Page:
Linda Thomas has a reader blog in the PI on education and it can be very interesting (and funny). Today she posts about an initiative from - who else?- Bill and Melinda Gates and others on the candidates for President and their education stands. It's called Ed in '08 and here's a link to their site. Here are their 3 basic starting places for what needs to happen in American education:
American education standards
Regardless of where they live, all students need to acquire knowledge and skills that prepare them to be successful adults. From New Hampshire to Nevada, every student deserves a strong curriculum in subjects like math and English. Learn more.
Effective teachers in every classroom
We need to enable teachers to improve their skills, measure teachers’ performance in the classroom, and pay them more if they produce superior results or take on challenging assignments. Learn more.
More time and support for learning
We need to provide successful and struggling students alike more time for in-depth learning and greater personal attention. Learn more.
Okay, that sounds good. But, for example, when they speak of national standards, they say they don't mean national curriculum. However, if we have national standards but still have 50 different curriculums (with 50 different assessments), how do we, as a nation, know how our students are doing in any real and definitive way? That's one of the major flaws in NCLB and exposes that the administration is more interested in vast amounts of testing and not results because if they wanted to know how the kids are doing, we'd have one national test.
Ed in '08 never directly address NCLB so it's hard to know what they would want to hear from candidates. They provide links to all the candidates websites. I went to roughly 2/3 of them with interesting results. Out of 10, only 1 had more than a paragraph. That would be Senator Chris Dodd's page. He actually has background in education legislation with a particular interest in children with disabilities.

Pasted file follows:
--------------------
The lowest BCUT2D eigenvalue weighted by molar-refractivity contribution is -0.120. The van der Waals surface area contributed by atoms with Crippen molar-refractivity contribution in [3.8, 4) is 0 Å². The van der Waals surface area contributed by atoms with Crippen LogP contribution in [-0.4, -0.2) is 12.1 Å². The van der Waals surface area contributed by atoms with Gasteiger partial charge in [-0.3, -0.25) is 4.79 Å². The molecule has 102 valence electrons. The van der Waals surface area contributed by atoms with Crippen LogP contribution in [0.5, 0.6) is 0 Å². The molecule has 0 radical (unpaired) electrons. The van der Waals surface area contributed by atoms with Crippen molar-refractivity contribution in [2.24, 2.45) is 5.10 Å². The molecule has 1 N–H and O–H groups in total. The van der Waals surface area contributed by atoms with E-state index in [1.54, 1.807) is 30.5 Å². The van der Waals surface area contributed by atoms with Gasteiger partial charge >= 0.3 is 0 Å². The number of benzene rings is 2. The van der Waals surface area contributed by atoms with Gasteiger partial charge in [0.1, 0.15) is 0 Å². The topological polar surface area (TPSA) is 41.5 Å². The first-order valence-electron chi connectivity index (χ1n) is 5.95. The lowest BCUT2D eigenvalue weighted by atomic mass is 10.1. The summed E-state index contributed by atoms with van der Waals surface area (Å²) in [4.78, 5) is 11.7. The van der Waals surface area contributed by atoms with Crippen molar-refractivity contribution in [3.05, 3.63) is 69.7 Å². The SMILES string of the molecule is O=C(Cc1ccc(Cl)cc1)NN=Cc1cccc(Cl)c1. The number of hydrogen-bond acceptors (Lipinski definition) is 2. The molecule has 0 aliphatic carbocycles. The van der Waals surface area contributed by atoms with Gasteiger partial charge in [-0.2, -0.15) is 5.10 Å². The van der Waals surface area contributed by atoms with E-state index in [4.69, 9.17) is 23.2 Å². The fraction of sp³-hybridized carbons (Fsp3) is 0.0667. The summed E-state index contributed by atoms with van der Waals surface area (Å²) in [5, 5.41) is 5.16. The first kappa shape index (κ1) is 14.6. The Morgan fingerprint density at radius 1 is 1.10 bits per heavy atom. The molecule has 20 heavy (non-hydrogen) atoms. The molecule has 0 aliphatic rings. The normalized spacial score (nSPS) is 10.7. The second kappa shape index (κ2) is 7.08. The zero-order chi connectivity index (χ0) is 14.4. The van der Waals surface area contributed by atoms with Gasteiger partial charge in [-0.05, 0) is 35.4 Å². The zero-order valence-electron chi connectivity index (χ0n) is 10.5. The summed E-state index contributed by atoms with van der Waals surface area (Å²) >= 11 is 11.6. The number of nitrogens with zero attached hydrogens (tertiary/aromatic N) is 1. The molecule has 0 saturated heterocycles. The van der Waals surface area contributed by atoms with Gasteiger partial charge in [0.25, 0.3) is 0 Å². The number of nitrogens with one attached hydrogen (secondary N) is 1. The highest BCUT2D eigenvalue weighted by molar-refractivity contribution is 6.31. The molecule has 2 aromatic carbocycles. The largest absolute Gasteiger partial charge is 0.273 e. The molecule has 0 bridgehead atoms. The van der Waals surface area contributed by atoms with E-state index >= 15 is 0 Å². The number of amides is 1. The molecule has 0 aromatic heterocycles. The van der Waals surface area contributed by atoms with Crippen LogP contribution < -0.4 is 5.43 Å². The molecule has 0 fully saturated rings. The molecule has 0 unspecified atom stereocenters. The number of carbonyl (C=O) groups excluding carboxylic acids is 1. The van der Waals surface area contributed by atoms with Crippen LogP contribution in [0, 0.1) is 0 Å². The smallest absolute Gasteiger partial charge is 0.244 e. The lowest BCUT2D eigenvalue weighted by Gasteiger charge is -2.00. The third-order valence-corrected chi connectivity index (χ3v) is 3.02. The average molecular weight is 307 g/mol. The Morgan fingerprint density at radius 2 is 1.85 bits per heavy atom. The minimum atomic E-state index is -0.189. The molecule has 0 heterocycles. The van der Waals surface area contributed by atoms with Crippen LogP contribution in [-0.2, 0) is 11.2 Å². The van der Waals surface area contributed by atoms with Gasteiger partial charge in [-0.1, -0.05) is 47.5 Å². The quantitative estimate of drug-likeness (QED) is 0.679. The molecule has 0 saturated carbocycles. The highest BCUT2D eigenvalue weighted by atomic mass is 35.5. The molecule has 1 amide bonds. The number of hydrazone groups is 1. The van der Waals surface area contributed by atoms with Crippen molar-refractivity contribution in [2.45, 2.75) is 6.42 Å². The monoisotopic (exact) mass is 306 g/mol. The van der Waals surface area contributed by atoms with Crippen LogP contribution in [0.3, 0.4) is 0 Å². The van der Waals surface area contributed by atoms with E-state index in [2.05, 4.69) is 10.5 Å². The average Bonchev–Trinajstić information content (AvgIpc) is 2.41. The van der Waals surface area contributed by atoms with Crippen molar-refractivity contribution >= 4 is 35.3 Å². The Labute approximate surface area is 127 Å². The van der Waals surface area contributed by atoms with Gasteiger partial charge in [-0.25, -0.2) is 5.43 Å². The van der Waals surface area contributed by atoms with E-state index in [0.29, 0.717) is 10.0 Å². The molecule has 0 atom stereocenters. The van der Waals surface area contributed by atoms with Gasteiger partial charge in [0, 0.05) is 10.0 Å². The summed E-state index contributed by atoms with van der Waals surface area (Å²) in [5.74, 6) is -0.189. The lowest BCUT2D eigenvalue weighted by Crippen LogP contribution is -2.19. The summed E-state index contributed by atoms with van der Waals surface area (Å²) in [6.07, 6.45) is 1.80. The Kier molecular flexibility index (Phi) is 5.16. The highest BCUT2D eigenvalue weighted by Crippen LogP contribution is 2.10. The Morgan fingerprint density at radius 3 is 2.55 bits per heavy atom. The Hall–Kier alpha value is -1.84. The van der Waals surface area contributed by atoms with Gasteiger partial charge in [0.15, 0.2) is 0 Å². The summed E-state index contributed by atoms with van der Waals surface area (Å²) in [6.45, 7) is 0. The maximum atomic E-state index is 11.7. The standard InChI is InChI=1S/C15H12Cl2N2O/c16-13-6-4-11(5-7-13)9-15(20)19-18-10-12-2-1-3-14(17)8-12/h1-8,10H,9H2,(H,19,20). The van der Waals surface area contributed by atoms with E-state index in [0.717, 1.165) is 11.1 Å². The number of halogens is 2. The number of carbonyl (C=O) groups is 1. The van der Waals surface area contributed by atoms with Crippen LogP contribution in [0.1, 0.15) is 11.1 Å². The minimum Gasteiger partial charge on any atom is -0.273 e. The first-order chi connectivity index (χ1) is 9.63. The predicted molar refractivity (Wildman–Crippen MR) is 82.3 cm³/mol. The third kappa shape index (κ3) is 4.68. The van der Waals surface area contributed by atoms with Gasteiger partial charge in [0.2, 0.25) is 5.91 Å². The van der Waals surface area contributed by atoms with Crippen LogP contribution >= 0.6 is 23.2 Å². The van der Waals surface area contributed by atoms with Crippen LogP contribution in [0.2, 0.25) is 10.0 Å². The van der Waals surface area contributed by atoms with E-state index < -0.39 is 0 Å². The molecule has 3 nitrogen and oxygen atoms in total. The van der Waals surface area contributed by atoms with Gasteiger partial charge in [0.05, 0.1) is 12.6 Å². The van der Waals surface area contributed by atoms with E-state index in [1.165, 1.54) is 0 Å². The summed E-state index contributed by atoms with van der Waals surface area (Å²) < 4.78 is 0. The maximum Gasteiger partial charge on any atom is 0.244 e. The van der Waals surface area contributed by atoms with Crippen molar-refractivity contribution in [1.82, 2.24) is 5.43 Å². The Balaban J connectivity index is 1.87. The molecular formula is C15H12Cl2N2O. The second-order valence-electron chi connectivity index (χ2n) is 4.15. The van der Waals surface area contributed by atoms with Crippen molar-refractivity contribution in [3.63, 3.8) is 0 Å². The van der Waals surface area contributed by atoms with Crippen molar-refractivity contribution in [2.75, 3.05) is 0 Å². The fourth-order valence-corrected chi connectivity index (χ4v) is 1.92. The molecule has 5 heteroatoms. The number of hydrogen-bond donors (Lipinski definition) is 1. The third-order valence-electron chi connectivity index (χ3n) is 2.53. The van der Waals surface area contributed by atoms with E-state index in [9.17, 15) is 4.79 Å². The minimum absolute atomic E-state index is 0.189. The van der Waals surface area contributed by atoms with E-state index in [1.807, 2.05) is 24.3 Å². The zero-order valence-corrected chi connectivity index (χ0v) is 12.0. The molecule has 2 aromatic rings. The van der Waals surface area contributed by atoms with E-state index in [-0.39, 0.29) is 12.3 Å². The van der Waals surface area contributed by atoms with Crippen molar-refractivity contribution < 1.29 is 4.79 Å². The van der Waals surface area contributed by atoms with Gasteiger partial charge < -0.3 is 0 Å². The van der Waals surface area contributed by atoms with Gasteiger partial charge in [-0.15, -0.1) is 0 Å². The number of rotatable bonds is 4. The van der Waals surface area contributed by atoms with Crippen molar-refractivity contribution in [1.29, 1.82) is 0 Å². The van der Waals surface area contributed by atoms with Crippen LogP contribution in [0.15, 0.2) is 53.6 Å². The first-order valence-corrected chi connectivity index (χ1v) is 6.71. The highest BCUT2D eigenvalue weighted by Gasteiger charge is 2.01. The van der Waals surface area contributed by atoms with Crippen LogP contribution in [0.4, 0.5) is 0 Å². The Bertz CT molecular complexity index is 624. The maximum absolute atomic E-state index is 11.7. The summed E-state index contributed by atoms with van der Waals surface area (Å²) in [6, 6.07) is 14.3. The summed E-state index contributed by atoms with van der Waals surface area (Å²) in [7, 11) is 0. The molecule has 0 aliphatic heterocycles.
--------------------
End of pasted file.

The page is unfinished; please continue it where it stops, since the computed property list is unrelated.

The Republicans use the word "choice" a lot which likely means charters and vouchers.
And Senators McCain, Clinton, Edwards and Governor Richardson? Not one single word. Very sad.
The only other person besides Dodd that spoke at length (with ideas) is Obama. He advocates bonuses for teachers who take more challenging schools, summer learning and federal college loans.
So should education be in the top 5 or top 10 issues for a presidential candidate? What would you want to hear? Rehaul of NCLB? National standards? A national program to educate and recruit new teachers? Higher pay/bonuses for teachers who accept challenging schools or who consistently perform better? More money towards longer school years/hours?
Last word: I greatly admire Mr. and Mrs. Gates and I believe they will change the face of health care internationally. That said, making a lot of money doesn't make you an expert on all things. The Gates' foray out into education (and having a non-educator be their first overseer) hasn't been very successful. The jury is still out on whether the Gates' transformation money did much real transforming and whether the small high school initiative (school within a school, etc) played out well (particularly in NYC where resources are scarce and schools within schools duke it out). The Gates' will never have their children in public schools and there's just a little too much of "we know what's best for you" for my taste.